Technology is changing nearly every facet of life and that includes the business community. More often than not, technology impacts businesses for the better. Some businesses in the insurance industry are definitely benefitting from technological advances. For many in the industry, the pace at which they are adopting new technologies has been slow compared to the demands of most customers. One reason for this demand is that millennials are now a new customer base for insurance companies. Many millennials are now of the age where they are beginning to purchase their own car and health insurance. Some are purchasing homes and some are even starting their own businesses. What the industry has to deal with is the fact that millennials want to purchase coverage on their terms. More frequently the place they want to buy coverage is online and via a mobile device. Because millennials are demanding more out of their relationships with insurance companies many businesses within the industry are beginning to listen to their demands.
The ways in which technology are impacting the insurance industry are very widespread. Some of the ways it is impacting the industry deal with the ways in which agencies and carriers interact with their customer base. Other ways it is impacting the industry is new technologies that need to be insured like self-driving cars and drones. Here are five specific ways in which technology is impacting the insurance industry.
The use of Drones
In 2015 more than 700,000 drones were sold in the United States. These drones are being bought by businesses and consumers alike. Most people who are purchasing them see them as a recreational tool or a tool they can use to enhance their business. Most do not see the liability implications for using this new technology. For example, many insurance carriers are already using drones to access the severity of damaged properties. Other businesses may be using them to get a birds-eye view of the properties they are working on or managing. Drones can be a useful tool until something goes wrong and like most things in business and in life, eventually something goes wrong. How well these individuals and businesses prepare for these occasions can determine how much these mistakes cost them or their business.
Online and Mobile purchasing options.
In todays’ business environment, customers want to research and buy coverage on their terms. Twenty years ago most insurance policies were purchased in person or over the phone. Now most millennials are comfortable researching and even purchasing coverage all with their mobile device. Some are even comfortable going through the entire process without so much as speaking with a human over the phone.
The Sharing Economy
Many industries are now being turned totally upside down by the sharing-economy. Hotels, Rental Car Agencies and taxis are just a few industries being severely impacted by the sharing-economy. Take Airbnb for example, this company allows people to rent out a portion of their house or the entire house when they are on vacation.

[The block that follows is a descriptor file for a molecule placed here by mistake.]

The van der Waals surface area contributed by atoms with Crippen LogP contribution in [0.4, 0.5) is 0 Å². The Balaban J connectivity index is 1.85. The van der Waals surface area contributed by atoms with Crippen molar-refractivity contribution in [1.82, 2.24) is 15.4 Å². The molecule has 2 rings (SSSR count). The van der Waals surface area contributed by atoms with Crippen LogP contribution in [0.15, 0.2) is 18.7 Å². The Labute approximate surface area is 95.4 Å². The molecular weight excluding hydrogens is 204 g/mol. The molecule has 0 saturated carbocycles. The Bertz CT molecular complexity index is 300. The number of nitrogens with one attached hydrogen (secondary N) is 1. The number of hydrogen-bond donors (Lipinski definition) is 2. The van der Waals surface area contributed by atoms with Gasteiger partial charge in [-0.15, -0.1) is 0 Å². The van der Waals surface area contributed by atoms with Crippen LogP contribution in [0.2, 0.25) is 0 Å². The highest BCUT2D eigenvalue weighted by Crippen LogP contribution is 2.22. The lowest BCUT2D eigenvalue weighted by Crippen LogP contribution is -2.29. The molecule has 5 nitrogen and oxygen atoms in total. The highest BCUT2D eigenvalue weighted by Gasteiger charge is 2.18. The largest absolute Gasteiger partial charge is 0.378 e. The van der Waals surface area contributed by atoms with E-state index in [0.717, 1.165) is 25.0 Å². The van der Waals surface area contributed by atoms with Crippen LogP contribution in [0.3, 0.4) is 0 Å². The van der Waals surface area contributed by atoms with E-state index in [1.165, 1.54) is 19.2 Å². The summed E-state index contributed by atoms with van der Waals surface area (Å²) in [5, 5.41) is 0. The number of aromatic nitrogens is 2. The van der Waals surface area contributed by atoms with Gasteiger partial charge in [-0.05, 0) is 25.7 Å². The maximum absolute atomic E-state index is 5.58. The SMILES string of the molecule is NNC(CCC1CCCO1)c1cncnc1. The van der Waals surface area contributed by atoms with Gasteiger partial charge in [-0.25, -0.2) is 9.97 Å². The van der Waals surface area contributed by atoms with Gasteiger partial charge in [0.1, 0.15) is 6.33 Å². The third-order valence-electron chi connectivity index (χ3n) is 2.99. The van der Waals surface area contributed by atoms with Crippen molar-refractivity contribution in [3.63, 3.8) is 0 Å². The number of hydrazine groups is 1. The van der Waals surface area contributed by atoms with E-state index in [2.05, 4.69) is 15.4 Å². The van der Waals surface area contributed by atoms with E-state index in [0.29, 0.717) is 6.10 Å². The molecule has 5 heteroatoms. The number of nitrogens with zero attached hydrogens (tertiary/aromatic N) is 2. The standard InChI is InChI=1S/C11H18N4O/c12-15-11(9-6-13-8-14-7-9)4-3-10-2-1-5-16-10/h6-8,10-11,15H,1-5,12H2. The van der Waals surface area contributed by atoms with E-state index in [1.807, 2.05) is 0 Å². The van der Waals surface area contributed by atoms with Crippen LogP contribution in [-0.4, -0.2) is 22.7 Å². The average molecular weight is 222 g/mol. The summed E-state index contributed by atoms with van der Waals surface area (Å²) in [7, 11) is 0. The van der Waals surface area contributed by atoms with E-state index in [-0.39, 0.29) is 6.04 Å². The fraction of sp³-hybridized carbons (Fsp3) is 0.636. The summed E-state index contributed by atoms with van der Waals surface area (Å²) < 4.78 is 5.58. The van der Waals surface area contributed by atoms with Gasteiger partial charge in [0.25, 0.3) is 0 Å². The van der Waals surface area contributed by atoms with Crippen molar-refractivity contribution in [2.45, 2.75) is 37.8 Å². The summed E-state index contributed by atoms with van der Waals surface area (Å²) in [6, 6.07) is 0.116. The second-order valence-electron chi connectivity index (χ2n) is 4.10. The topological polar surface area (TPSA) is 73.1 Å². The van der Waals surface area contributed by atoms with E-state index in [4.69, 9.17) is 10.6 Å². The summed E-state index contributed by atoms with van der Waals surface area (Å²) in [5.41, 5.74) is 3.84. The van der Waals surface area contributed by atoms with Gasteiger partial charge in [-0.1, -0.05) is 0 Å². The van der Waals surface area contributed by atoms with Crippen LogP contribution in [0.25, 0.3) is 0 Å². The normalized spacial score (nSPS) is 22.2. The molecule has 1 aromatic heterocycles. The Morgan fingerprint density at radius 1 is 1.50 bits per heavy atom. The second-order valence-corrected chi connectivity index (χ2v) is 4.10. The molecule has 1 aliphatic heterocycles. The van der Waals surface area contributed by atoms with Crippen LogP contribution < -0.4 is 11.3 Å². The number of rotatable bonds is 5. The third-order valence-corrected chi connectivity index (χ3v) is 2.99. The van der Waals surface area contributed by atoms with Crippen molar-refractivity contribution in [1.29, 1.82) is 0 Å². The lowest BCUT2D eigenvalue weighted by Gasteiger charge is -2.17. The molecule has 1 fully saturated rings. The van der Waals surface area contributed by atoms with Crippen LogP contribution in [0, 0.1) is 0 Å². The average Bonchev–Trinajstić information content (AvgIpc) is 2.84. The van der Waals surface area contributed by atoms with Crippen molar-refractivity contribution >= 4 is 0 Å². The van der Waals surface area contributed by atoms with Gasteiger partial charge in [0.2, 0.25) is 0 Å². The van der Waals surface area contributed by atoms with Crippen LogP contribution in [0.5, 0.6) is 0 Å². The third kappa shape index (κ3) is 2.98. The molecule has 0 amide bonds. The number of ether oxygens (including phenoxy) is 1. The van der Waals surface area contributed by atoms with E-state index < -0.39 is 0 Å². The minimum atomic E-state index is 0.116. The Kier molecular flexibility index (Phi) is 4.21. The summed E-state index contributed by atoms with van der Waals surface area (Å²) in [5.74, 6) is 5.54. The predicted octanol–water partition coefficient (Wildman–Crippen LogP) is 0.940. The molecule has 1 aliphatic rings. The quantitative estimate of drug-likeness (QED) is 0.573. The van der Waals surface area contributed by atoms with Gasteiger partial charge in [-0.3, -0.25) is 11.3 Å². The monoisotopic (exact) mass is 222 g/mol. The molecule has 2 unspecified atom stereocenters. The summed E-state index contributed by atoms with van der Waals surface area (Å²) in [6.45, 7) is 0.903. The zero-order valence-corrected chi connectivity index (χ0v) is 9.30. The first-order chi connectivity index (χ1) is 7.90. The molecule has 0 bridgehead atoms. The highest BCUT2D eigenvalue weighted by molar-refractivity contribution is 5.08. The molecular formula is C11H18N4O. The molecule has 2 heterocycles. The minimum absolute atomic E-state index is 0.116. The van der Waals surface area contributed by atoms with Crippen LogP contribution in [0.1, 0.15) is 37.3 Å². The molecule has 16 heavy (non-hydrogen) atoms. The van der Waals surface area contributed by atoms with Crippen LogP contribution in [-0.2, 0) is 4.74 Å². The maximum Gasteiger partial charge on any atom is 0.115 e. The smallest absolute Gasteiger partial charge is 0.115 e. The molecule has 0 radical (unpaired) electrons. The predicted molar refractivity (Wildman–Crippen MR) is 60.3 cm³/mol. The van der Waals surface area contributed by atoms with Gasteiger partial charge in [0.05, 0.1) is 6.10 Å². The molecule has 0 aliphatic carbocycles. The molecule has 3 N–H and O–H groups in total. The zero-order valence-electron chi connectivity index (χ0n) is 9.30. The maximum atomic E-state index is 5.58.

Many people don’t have general liability insurance nor do they have the proper type of through their homeowner’s or renter’s insurance. If your insurer found out you were using your house as a makeshift bed and breakfast, your policy was likely to be cancelled. For the time being this does not seem to stop many people from using this service.
Auto insurance is due for a dramatic shake-up in the near future. Self-driving cars could take a huge part of the auto insurance market out of the equation. Removing drivers from the equation turns the liability issues upside down. As more self-driving cars hit the road, insurance companies will have to iron how who is liable for what when an accident happens involving a driverless car.
Data Breaches are no longer just a big business problem
Small businesses are now a target for hackers who want access to peoples’ sensitive information. Far too many business owners make the mistake of thinking they are too small of a company for criminals to bother with hacking. Because of this belief, many small business owners fail to properly protect their networks and fail to purchase adequate data breach insurance. That is exactly what hackers want them to think. More and more frequently cyber criminals are first hacking into smaller business, hoping those businesses have some type of relationship with a bigger business who might allow that business access to their larger data base of customer records. Two of the biggest data breaches in history, Target and Home Depot, were started just this way.
Mitchell Sharp is a Marketing Associate for General Liability Shop. Mitchell has expertise in workers’ compensation and cyber liability insurance. He has a passion for using his knowledge of commercial insurance and digital marketing to benefit the small business community. @GenLiabShop.